At first blush this seemed wrong, since I tend to assume log utility to simplify modeling. Your footnote linking to Basil Halperin's essay does note that this assumption is in fact an assumption, and that if utility is in fact "less curved" than log we can still have wellbeing growth speedup with GDP % growth slowdown (this was probably obvious to you but isn't clarified in the text):

But Halperin's essay doesn't actually explore whether this "less curved than log" assumption is true. Do you happen to know of empirical evidence for it?

The only reference I've come across provides evidence against it – it's this section in Sam Nolan's Quantifying Uncertainty in GiveWell's GiveDirectly Cost-Effectiveness Analysis. Quote: 

Isoelastic vs Logarithmic increases in consumption

GiveWell measures GiveDirectly's cost-effectiveness by doublings of consumption per year. For instance, Increasing an individual's consumption from $285.92 to $571.84 for a year would be considered 1 unit of utility.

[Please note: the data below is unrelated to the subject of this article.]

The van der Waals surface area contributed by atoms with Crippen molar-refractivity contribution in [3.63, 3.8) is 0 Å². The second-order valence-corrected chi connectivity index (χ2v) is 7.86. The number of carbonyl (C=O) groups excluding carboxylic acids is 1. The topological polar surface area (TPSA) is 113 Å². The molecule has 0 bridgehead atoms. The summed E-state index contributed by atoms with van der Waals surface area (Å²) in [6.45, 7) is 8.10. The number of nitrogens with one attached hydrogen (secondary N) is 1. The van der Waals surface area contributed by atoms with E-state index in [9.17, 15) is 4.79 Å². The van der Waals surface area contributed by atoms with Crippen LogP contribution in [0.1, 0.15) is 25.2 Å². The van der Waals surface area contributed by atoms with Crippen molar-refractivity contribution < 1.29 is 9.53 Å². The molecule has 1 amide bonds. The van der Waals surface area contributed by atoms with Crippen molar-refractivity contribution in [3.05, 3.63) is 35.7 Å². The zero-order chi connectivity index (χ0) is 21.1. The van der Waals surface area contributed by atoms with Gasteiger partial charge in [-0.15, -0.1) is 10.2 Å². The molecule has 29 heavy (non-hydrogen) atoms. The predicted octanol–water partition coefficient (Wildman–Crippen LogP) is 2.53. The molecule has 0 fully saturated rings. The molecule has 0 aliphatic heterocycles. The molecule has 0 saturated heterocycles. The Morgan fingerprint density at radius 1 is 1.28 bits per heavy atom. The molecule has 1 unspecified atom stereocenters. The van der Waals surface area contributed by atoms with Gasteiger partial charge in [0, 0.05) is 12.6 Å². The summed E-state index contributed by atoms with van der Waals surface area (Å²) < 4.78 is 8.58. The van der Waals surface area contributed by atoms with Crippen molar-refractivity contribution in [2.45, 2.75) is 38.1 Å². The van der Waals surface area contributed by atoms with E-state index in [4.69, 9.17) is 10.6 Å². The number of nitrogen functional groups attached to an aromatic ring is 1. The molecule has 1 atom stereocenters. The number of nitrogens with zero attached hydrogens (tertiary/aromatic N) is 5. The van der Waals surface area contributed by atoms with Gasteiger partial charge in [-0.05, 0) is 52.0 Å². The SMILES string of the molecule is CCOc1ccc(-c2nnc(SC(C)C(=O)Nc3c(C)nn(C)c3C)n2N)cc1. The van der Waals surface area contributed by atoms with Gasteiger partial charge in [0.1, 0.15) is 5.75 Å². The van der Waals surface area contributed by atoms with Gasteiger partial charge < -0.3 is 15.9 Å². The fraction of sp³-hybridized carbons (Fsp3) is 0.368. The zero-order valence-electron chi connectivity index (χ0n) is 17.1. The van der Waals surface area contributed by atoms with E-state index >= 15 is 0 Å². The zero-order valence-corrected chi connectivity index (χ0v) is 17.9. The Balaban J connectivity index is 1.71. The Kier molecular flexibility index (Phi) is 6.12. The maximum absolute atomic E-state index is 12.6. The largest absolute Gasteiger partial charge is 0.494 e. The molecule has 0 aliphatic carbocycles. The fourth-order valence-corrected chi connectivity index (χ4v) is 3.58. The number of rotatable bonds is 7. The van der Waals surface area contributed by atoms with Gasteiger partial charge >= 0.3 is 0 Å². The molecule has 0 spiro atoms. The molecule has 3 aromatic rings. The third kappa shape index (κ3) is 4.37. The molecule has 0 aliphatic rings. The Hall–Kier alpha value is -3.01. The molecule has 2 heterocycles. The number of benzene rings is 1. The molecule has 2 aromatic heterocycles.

However, there is a bit of ambiguity here. What happens when you double someone's consumption twice? For instance, $285.92 to $1,143.68 a year? So, if increasing consumption by 100% has a utility of 1, how much utility does this have? A natural answer might be that doubling twice creates two units of utility. This answer is what the GiveWell CEA currently assumes. This assumption is implicit by representing utility as logarithmic increases in consumption.